We generated crude and adjusted difference-in-difference models controlling for age, sex, race/ethnicity, zip code–level income, and metropolitan statistical area status. We accounted for secular trends by including a continuous form of diagnosis year in the model, and accounted for clustering at the state level by using random effects modeling,35 as used in previous studies on Medicaid expansion and health care outcomes.36,37 The model equation is: Yist = β1expansions + β2postt + β3expansions × postt + ΣγkXik + δs + ηt + εist, in which i indicates the individual patient; s, the state; and t, the year. The expansion and post variables indicate yes/no Medicaid expansion status and post-ACA expansion status. Xik indicates the k characteristic covariate controlled; δs, random effects for each state; and ηt, the linear time trend. β3 in the regression specification is the difference-in-difference estimator for changes in outcome Y associated with Medicaid expansion after implementation of the ACA.

    Charlson-Deyo comorbidity score and facility case volume were added to multivariable difference-in-difference models for treatment outcomes. Missing values were treated as a separate unknown category in the models. In addition to overall sample, we also conducted subset analyses stratifying by cancer type and limiting to patients living in low-income areas. To assess the robustness of difference-in-difference estimates to unmeasured confounders, we calculated the E values which represent the minimum strength of association that would be required between an unmeasured confounder and both state’s Medicaid expansion status and changes in disease outcomes to overcome the statistically significant outcome observed.38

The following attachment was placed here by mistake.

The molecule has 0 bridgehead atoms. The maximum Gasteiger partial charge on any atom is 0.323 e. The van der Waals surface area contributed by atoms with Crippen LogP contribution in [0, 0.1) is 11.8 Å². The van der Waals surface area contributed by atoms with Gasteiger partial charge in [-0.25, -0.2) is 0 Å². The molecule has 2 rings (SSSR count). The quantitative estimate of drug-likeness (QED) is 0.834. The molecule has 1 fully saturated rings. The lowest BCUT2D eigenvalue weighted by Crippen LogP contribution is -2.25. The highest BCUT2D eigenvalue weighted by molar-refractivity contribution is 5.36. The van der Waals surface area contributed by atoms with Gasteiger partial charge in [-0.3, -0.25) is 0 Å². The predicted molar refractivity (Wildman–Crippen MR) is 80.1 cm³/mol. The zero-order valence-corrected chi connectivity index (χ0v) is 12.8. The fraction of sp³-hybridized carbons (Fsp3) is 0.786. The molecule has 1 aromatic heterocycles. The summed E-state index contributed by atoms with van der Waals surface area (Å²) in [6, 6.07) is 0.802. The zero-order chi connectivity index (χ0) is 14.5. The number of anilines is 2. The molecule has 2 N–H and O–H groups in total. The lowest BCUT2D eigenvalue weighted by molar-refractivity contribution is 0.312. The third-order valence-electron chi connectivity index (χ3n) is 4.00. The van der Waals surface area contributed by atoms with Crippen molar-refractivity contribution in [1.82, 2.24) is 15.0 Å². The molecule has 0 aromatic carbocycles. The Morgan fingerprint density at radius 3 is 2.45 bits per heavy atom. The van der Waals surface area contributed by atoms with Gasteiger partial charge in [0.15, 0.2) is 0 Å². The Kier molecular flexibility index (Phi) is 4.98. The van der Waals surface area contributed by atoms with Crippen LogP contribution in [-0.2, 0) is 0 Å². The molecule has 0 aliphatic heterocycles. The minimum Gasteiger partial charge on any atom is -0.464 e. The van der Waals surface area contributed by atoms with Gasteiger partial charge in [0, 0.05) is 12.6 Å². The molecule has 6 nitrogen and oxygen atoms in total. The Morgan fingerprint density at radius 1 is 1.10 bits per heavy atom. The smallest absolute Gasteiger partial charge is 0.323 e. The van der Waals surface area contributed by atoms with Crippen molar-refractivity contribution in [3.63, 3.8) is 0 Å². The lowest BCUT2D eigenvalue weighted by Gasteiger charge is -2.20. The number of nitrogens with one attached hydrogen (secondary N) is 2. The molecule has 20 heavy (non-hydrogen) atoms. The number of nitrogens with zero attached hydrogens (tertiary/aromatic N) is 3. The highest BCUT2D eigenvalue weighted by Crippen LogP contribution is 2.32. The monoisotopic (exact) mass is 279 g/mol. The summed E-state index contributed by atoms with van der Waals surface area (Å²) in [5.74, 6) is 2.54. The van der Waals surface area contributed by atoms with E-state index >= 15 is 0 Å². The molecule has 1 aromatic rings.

All P values were 2-sided and deemed statistically significant at α = .05. All statistical analyses were conducted using SAS statistical software version 9.4 (SAS Institute). Data were analyzed from January 2020 to March 2021.

    Results

    A total of 340 552 new diagnoses genitourinary cancers were identified in the NCDB in patients aged 18 to 64 years between 2011 to 2016, including 94 033 patients (27.6%) with kidney cancer, 25 770 patients (7.6%) with bladder cancer, and 220 749 patients (64.8%) with prostate cancer. Among these, 210 570 patients (61.8%) were in expansion states, and 129 982 patients (38.2%) were in nonexpansion states. Black and low-income patients were disproportionately represented in nonexpansion states (Table 1).

    Changes in Insurance Status